Journalist warns of AUM's appeal to youths, Friday, March 19, 1999
TOKYO, March 19 (Kyodo) -- Maya Kaneko Shoko Egawa, an investigative journalist and authority on the AUM Shinrikyo religious cult, blames a lack of public awareness of the group's true nature as the cause of its newfound strength. The award-winning journalist was speaking at the Foreign Correspondents Club of Japan on the eve of the fourth anniversary of the Tokyo subway gas attack, which left 12 dead and injured more than 5,300 others. "Arrest, imprisonment or execution of criminals does not mean the end of the tragedy," Egawa said. She also said Japan should learn from the experiences of countries such as France, Belgium and Germany, where groups of lawyers are tackling similar problems involving religious groups. Egawa won the prestigious Kan Kikuchi Award in 1995 for her investigative reporting on the cult.
Heaven's Gate anniversary approaches, Friday, March 19, 1999
(Reuters) On March 26, 1997, the bodies of 39 people, dressed alike and lying on mattresses or cots, were found scattered through a million-dollar California mansion. The cult members died in a mass suicide.
Aum cult's quiet comeback causing new concerns in Japan, Sunday, March 14
KITAMIMAKI, Japan (AP) -- Approaching the fourth anniversary of the deadly nerve gas attack on the Tokyo subway system, the Aum Shinri Kyo doomsday cult is coming back to life. The group has been buying up real estate across Japan to re-establish itself. Police say members are once again preparing for the Armageddon they have been promised will come this year by their jailed messiah -- Shoko Asahara. Aum was stripped of its legal status and tax privileges as a religious organization, but the government concluded it was no longer a threat and stopped short of using an anti-subversion law to ban it. According to the guru's teachings, Judgment Day will come on either Sept. 2 or 3 and only cult members will survive. Aum has significantly increased its fundraising activities. Last year, its computer sales earned it more than $57.5 million. And in the final four months of 1998, it earned at least $221,900 from 310 seminars attended by 7,000 people, the report said. One of Asahara's closest and most charismatic disciples, Fumihiro Joyu, is expected to be freed as early as November after serving time for forgery and other minor charges from a 1990 land deal. His return could be a big boost to Aum. While Asahara's teachings still dominate the cult's Web site, Joyu, who served as the cult's spokesman before his arrest, is also featured prominently.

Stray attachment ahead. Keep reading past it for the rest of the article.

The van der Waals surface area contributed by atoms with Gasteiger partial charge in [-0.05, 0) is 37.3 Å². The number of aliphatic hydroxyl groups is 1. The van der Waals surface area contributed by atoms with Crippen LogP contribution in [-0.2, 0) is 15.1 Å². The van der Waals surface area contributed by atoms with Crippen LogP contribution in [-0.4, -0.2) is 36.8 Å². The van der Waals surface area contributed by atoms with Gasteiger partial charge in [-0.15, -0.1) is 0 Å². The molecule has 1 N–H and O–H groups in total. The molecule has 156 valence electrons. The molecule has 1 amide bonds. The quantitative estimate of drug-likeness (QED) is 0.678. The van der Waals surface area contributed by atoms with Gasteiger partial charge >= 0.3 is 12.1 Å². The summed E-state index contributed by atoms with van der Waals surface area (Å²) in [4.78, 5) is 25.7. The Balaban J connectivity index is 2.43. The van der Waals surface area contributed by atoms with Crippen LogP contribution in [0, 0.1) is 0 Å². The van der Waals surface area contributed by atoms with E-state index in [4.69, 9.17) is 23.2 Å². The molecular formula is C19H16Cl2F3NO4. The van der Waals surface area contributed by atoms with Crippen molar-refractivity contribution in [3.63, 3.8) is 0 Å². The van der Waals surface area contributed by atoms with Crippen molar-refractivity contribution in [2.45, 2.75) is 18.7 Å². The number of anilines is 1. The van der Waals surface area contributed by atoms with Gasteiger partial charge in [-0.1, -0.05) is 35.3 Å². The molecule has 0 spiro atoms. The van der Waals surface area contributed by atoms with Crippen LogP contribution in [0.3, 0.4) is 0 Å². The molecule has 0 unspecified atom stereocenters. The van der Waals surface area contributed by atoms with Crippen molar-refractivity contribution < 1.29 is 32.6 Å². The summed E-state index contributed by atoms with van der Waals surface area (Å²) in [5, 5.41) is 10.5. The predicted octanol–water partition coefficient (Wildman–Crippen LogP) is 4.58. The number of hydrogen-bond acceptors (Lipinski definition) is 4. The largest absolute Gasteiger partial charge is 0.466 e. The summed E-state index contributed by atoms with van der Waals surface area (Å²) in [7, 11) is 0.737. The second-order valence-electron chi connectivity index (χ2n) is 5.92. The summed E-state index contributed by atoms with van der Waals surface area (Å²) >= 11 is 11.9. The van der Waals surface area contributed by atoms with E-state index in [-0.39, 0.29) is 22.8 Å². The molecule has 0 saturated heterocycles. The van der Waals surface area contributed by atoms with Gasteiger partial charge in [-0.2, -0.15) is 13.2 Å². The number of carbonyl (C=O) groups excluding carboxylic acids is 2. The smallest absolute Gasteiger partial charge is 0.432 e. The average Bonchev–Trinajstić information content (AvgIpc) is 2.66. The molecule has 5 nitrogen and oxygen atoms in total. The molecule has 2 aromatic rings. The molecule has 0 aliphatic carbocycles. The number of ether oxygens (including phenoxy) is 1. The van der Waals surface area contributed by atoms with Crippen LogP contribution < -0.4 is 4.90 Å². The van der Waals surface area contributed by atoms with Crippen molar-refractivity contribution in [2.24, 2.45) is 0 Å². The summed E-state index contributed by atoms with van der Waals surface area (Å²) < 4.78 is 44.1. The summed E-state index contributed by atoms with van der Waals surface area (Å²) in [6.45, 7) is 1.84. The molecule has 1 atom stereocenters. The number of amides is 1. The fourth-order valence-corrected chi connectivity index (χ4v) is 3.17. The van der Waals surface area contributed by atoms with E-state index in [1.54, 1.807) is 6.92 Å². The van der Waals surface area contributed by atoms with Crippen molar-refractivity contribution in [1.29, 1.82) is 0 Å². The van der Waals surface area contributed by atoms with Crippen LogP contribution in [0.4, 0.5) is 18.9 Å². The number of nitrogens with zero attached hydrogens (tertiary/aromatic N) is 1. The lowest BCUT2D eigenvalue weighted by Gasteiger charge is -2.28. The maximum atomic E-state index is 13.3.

Dozens of smaller parties jump into election in Israel, Los Angeles Times, Sunday, March 14, 1999
JERUSALEM -- The leadership of Israel's tiny Natural Law Party, affiliated with the Maharishi Mahesh Yogi's Transcendental Meditation movement, wants the government to establish a standing body of 5,000 to 10,000 experts in "yogic flying," a Transcendental Meditation technique in which practitioners "jump like frogs." The more meditators the merrier, or at least the more positive and peaceful their likely effect on the fractious Middle East. The party also believes group meditation can reduce crime and disease and boost the economy.